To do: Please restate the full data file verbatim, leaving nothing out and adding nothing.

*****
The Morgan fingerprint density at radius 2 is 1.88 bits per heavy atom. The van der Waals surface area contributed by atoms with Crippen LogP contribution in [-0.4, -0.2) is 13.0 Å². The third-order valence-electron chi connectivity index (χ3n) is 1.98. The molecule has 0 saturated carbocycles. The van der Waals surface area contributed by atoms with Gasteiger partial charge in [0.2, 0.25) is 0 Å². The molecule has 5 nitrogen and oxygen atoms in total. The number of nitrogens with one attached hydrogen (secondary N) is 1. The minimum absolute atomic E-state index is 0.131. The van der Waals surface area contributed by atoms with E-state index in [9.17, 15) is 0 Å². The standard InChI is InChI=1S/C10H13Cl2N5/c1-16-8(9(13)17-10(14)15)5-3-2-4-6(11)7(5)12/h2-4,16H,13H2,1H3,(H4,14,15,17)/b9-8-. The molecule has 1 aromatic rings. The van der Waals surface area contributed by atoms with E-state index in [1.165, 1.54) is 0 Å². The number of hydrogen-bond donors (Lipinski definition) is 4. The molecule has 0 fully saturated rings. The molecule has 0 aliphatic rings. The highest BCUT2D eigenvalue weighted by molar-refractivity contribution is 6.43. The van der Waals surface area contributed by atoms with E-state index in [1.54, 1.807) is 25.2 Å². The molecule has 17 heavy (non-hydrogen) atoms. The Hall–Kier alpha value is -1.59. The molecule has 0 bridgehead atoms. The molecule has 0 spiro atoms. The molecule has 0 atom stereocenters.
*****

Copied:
The Morgan fingerprint density at radius 2 is 1.88 bits per heavy atom. The van der Waals surface area contributed by atoms with Crippen LogP contribution in [-0.4, -0.2) is 13.0 Å². The third-order valence-electron chi connectivity index (χ3n) is 1.98. The molecule has 0 saturated carbocycles. The van der Waals surface area contributed by atoms with Gasteiger partial charge in [0.2, 0.25) is 0 Å². The molecule has 5 nitrogen and oxygen atoms in total. The number of nitrogens with one attached hydrogen (secondary N) is 1. The minimum absolute atomic E-state index is 0.131. The van der Waals surface area contributed by atoms with E-state index in [9.17, 15) is 0 Å². The standard InChI is InChI=1S/C10H13Cl2N5/c1-16-8(9(13)17-10(14)15)5-3-2-4-6(11)7(5)12/h2-4,16H,13H2,1H3,(H4,14,15,17)/b9-8-. The molecule has 1 aromatic rings. The van der Waals surface area contributed by atoms with E-state index in [1.165, 1.54) is 0 Å². The number of hydrogen-bond donors (Lipinski definition) is 4. The molecule has 0 fully saturated rings. The molecule has 0 aliphatic rings. The highest BCUT2D eigenvalue weighted by molar-refractivity contribution is 6.43. The van der Waals surface area contributed by atoms with E-state index in [1.54, 1.807) is 25.2 Å². The molecule has 17 heavy (non-hydrogen) atoms. The Hall–Kier alpha value is -1.59. The molecule has 0 bridgehead atoms. The molecule has 0 spiro atoms. The molecule has 0 atom stereocenters.